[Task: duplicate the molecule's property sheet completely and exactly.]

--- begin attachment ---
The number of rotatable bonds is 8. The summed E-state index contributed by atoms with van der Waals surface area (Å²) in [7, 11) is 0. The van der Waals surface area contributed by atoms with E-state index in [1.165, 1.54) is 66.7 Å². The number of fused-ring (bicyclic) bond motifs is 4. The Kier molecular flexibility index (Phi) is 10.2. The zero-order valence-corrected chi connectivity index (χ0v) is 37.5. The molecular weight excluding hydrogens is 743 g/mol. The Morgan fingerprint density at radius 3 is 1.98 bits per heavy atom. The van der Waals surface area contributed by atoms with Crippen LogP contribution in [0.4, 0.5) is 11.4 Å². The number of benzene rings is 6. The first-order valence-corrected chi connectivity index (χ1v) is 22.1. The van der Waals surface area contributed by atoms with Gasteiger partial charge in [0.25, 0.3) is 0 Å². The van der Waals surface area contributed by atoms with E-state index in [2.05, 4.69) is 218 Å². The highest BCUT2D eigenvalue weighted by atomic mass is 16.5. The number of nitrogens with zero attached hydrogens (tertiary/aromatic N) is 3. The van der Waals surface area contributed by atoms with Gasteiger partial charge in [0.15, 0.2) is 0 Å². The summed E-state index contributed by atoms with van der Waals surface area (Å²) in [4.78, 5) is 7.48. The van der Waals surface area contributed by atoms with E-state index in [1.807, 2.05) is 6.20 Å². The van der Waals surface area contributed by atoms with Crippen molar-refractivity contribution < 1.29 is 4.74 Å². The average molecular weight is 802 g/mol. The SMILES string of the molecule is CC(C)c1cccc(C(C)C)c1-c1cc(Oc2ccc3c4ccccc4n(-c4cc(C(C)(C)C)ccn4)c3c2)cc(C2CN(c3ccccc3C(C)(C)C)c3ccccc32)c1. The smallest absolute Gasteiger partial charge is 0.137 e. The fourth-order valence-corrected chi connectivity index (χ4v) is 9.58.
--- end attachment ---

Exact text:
The number of rotatable bonds is 8. The summed E-state index contributed by atoms with van der Waals surface area (Å²) in [7, 11) is 0. The van der Waals surface area contributed by atoms with E-state index in [1.165, 1.54) is 66.7 Å². The number of fused-ring (bicyclic) bond motifs is 4. The Kier molecular flexibility index (Phi) is 10.2. The zero-order valence-corrected chi connectivity index (χ0v) is 37.5. The molecular weight excluding hydrogens is 743 g/mol. The Morgan fingerprint density at radius 3 is 1.98 bits per heavy atom. The van der Waals surface area contributed by atoms with Crippen LogP contribution in [0.4, 0.5) is 11.4 Å². The number of benzene rings is 6. The first-order valence-corrected chi connectivity index (χ1v) is 22.1. The van der Waals surface area contributed by atoms with Gasteiger partial charge in [0.25, 0.3) is 0 Å². The van der Waals surface area contributed by atoms with E-state index in [2.05, 4.69) is 218 Å². The highest BCUT2D eigenvalue weighted by atomic mass is 16.5. The number of nitrogens with zero attached hydrogens (tertiary/aromatic N) is 3. The van der Waals surface area contributed by atoms with Gasteiger partial charge in [0.15, 0.2) is 0 Å². The summed E-state index contributed by atoms with van der Waals surface area (Å²) in [4.78, 5) is 7.48. The van der Waals surface area contributed by atoms with E-state index in [1.807, 2.05) is 6.20 Å². The van der Waals surface area contributed by atoms with Crippen molar-refractivity contribution < 1.29 is 4.74 Å². The average molecular weight is 802 g/mol. The SMILES string of the molecule is CC(C)c1cccc(C(C)C)c1-c1cc(Oc2ccc3c4ccccc4n(-c4cc(C(C)(C)C)ccn4)c3c2)cc(C2CN(c3ccccc3C(C)(C)C)c3ccccc32)c1. The smallest absolute Gasteiger partial charge is 0.137 e. The fourth-order valence-corrected chi connectivity index (χ4v) is 9.58.